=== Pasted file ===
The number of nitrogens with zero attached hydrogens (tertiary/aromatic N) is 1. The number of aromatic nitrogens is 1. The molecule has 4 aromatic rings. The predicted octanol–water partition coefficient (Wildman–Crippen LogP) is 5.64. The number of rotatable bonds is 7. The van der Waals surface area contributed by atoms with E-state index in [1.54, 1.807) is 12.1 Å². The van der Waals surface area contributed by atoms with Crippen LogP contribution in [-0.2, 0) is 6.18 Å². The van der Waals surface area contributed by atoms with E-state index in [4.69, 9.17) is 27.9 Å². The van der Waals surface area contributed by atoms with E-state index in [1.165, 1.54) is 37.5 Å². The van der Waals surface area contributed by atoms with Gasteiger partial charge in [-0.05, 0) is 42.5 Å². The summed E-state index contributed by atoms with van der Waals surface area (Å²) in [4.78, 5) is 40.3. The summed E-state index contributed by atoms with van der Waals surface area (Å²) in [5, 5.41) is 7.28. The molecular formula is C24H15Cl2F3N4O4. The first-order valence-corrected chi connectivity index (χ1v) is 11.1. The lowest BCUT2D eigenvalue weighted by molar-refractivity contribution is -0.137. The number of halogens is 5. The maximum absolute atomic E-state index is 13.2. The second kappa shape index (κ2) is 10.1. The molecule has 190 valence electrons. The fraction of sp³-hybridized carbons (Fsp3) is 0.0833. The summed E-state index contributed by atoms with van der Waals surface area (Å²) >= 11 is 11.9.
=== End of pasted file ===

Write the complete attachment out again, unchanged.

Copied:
The number of nitrogens with zero attached hydrogens (tertiary/aromatic N) is 1. The number of aromatic nitrogens is 1. The molecule has 4 aromatic rings. The predicted octanol–water partition coefficient (Wildman–Crippen LogP) is 5.64. The number of rotatable bonds is 7. The van der Waals surface area contributed by atoms with E-state index in [1.54, 1.807) is 12.1 Å². The van der Waals surface area contributed by atoms with Crippen LogP contribution in [-0.2, 0) is 6.18 Å². The van der Waals surface area contributed by atoms with E-state index in [4.69, 9.17) is 27.9 Å². The van der Waals surface area contributed by atoms with E-state index in [1.165, 1.54) is 37.5 Å². The van der Waals surface area contributed by atoms with Gasteiger partial charge in [-0.05, 0) is 42.5 Å². The summed E-state index contributed by atoms with van der Waals surface area (Å²) in [4.78, 5) is 40.3. The summed E-state index contributed by atoms with van der Waals surface area (Å²) in [5, 5.41) is 7.28. The molecular formula is C24H15Cl2F3N4O4. The first-order valence-corrected chi connectivity index (χ1v) is 11.1. The lowest BCUT2D eigenvalue weighted by molar-refractivity contribution is -0.137. The number of halogens is 5. The maximum absolute atomic E-state index is 13.2. The second kappa shape index (κ2) is 10.1. The molecule has 190 valence electrons. The fraction of sp³-hybridized carbons (Fsp3) is 0.0833. The summed E-state index contributed by atoms with van der Waals surface area (Å²) >= 11 is 11.9.